Saturn Will Not Sleep - Discovery (Official Video)

Kevin Spacey: A Regular Guy

By Michael Scrutchin

On October 9, 1999, when Kevin Spacey came through Houston, Texas promoting American Beauty, one brave fan asked him the question we were all dying to hear the answer to. "What kind of milk do you drink?" she asked. "Like regular, skim milk, or what?"

"I'm a regular guy," he replied.

After the promotional screening of American Beauty, Kevin Spacey (who had just turned 40 over the summer) walked onto the floor wearing jeans, a white T-shirt, and a baseball cap, looking just like any other guy you might see on the street. He was so laid back and cool that you almost forgot he was a movie star. Still, he answered everyone's questions honestly, and he gave a few insights into his role as Lester Burnham, a suburban family man who goes through a shocking midlife crisis in one of the best films of 1999.

When asked about what kind of roles he looks for, Spacey said, "I look for things that are new and fresh and different. I'm particularly fond of this role because for me it's just a step forward. It gave me a chance to go in a whole lot of different areas, do more comedy than I've ever done in a film before."

With each role, Spacey hopes to accomplish something unique. He says that when he reads a script that he thinks "is an incredible idea, or is beautiful, my goal is hopefully you will have the same feeling that I had when I first read it. I want the moment of discovery to happen for you, for the audience, the same way it happened for me. And I think, truly for me, this film has gotten closer to that than any other I've done."

Near the middle of the Q&A, a student referred to one of the key scenes in American Beauty and asked, "Do you really think that there's so much beauty in the world that your heart's gonna cave in?"

Spacey pondered the question a moment, then replied, "I happen to think that scene is one of the most beautiful scenes I've ever seen played -- because we've all had a plastic bag moment, you know. And if you haven't had a plastic bag moment, go out and get one." Spacey went on to say, "I think that sometimes the things we think are the most mundane or the people that we don't really pay that much attention to are in fact the most beautiful."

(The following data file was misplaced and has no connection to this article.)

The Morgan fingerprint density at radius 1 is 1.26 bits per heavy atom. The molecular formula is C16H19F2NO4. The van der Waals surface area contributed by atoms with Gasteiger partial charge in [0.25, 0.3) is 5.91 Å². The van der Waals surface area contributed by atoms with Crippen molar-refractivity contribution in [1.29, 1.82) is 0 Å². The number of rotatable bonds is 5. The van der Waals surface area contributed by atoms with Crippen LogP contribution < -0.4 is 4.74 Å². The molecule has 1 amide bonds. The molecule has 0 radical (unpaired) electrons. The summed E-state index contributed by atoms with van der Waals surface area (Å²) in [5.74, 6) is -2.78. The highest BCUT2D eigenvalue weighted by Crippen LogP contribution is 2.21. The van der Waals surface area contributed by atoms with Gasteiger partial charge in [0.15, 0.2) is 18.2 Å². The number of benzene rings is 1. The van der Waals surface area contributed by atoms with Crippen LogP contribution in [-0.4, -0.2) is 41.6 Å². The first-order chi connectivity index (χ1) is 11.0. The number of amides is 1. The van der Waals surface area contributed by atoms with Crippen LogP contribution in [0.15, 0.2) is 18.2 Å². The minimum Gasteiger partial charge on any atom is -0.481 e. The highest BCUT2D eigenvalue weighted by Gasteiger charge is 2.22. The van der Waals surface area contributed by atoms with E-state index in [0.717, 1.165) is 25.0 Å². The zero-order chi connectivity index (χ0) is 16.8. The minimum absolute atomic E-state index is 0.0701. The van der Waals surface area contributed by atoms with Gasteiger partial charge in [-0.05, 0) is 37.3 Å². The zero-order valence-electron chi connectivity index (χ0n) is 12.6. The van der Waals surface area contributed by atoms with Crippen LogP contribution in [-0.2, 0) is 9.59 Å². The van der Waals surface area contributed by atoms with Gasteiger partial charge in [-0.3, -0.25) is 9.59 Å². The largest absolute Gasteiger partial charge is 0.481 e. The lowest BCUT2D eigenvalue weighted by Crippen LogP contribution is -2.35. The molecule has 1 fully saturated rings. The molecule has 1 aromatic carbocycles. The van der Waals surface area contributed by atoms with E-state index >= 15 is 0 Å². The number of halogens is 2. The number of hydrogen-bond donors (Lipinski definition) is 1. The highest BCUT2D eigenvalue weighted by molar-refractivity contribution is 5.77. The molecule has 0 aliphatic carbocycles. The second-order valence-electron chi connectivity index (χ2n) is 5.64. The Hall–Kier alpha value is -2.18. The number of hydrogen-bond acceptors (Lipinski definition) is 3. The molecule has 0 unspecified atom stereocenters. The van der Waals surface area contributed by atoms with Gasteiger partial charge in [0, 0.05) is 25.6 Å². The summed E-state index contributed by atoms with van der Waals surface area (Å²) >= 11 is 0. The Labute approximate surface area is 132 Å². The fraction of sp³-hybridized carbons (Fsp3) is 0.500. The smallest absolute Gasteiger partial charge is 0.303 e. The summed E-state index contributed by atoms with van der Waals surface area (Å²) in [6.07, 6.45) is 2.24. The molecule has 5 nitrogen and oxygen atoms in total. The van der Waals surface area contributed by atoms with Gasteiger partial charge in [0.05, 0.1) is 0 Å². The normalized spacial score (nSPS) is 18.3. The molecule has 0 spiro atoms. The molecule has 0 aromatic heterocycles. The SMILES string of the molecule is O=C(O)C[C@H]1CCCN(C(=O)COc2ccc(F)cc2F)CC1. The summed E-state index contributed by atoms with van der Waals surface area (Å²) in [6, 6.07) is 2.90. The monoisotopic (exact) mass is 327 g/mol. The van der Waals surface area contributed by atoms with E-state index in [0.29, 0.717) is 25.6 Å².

On a more humorous note, one girl asked about the scene with Lester and Ricky (newcomer Wes Bentley) smoking pot. "That's one of the funniest scenes I've ever seen," she said. "Was that totally spontaneous or were you laughing for real or what?"

"We were laughing for real," he said, "because, to be honest with you guys, the whole crew thought we were baked out of our minds. And we weren't, I promise you -- we were just dealing with memories."

Sure, Kevin. Memories, that's a good one.

"What's the deal with the color red?" another guy asked. "The red car, the red door, the roses?"

Spacey said, "This script was unusual in that Alan Ball, the screenwriter, actually put in the script from the very beginning the red door, the red rose petals, the red car. I think all of it is leading towards the final image of red in the movie, which is the blood. It evokes a certain feeling, a mood, kind of a motif that happens throughout the movie."

When asked how it feels to play a character like Lester Burnham, who is so different from characters we're used to seeing in movies, and have him end up dead, Spacey elaborated for us.

"I think the journey that Lester goes on is one that everybody's trying to go on in their lives. You know, in terms of trying to find your place in the world, trying to find out your relationship with yourself and your relationship with your family. And I think that whether that discovery lasts your whole lifetime or lasts five minutes, at least you found it. And that's enough, and Lester's journey is complete."

When Kevin Spacey's time was up, the audience cheered and this cool, down-to-earth guy walked off the floor. What's next for Spacey -- one of those "Got Milk?" ads? We can only wait and see.

Article published 02.04.2000.

Read Michael Scrutchin's review of American Beauty.



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